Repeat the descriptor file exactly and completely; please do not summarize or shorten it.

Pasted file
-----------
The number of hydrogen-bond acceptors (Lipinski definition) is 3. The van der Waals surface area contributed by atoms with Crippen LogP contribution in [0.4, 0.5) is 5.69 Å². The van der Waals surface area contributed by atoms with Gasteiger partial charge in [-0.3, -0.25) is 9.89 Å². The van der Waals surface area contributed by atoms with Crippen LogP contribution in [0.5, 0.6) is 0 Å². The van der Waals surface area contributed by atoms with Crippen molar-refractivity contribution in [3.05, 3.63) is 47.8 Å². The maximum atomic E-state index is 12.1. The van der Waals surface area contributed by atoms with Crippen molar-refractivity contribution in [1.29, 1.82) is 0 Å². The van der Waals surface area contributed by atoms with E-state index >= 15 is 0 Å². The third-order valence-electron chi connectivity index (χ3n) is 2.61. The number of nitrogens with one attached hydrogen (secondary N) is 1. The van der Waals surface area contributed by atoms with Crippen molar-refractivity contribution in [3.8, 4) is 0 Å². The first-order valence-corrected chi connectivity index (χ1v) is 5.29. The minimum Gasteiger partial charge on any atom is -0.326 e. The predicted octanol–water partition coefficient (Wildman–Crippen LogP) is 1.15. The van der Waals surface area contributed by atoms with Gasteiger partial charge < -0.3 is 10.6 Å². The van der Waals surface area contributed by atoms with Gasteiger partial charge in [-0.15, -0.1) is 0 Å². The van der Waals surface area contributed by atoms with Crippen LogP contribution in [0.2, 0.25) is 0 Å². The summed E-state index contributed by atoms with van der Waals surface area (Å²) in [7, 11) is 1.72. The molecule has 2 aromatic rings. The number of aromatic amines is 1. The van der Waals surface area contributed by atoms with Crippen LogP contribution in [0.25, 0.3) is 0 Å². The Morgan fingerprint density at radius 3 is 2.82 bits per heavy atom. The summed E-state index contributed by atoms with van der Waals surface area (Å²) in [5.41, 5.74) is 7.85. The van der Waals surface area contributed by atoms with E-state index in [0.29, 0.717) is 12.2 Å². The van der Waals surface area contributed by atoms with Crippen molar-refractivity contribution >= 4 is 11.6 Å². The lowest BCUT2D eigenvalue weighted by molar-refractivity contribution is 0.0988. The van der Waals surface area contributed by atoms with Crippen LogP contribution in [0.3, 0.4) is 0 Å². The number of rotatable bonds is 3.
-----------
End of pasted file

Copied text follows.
The number of hydrogen-bond acceptors (Lipinski definition) is 3. The van der Waals surface area contributed by atoms with Crippen LogP contribution in [0.4, 0.5) is 5.69 Å². The van der Waals surface area contributed by atoms with Gasteiger partial charge in [-0.3, -0.25) is 9.89 Å². The van der Waals surface area contributed by atoms with Crippen LogP contribution in [0.5, 0.6) is 0 Å². The van der Waals surface area contributed by atoms with Crippen molar-refractivity contribution in [3.05, 3.63) is 47.8 Å². The maximum atomic E-state index is 12.1. The van der Waals surface area contributed by atoms with Crippen molar-refractivity contribution in [1.29, 1.82) is 0 Å². The van der Waals surface area contributed by atoms with E-state index >= 15 is 0 Å². The third-order valence-electron chi connectivity index (χ3n) is 2.61. The number of nitrogens with one attached hydrogen (secondary N) is 1. The van der Waals surface area contributed by atoms with Crippen molar-refractivity contribution in [3.8, 4) is 0 Å². The first-order valence-corrected chi connectivity index (χ1v) is 5.29. The minimum Gasteiger partial charge on any atom is -0.326 e. The predicted octanol–water partition coefficient (Wildman–Crippen LogP) is 1.15. The van der Waals surface area contributed by atoms with Gasteiger partial charge < -0.3 is 10.6 Å². The van der Waals surface area contributed by atoms with Gasteiger partial charge in [-0.15, -0.1) is 0 Å². The van der Waals surface area contributed by atoms with Crippen LogP contribution in [0.2, 0.25) is 0 Å². The summed E-state index contributed by atoms with van der Waals surface area (Å²) in [7, 11) is 1.72. The molecule has 2 aromatic rings. The number of aromatic amines is 1. The van der Waals surface area contributed by atoms with Crippen LogP contribution in [0.25, 0.3) is 0 Å². The Morgan fingerprint density at radius 3 is 2.82 bits per heavy atom. The summed E-state index contributed by atoms with van der Waals surface area (Å²) in [5.41, 5.74) is 7.85. The van der Waals surface area contributed by atoms with E-state index in [0.29, 0.717) is 12.2 Å². The van der Waals surface area contributed by atoms with Crippen molar-refractivity contribution >= 4 is 11.6 Å². The lowest BCUT2D eigenvalue weighted by molar-refractivity contribution is 0.0988. The van der Waals surface area contributed by atoms with Crippen LogP contribution in [0.3, 0.4) is 0 Å². The number of rotatable bonds is 3.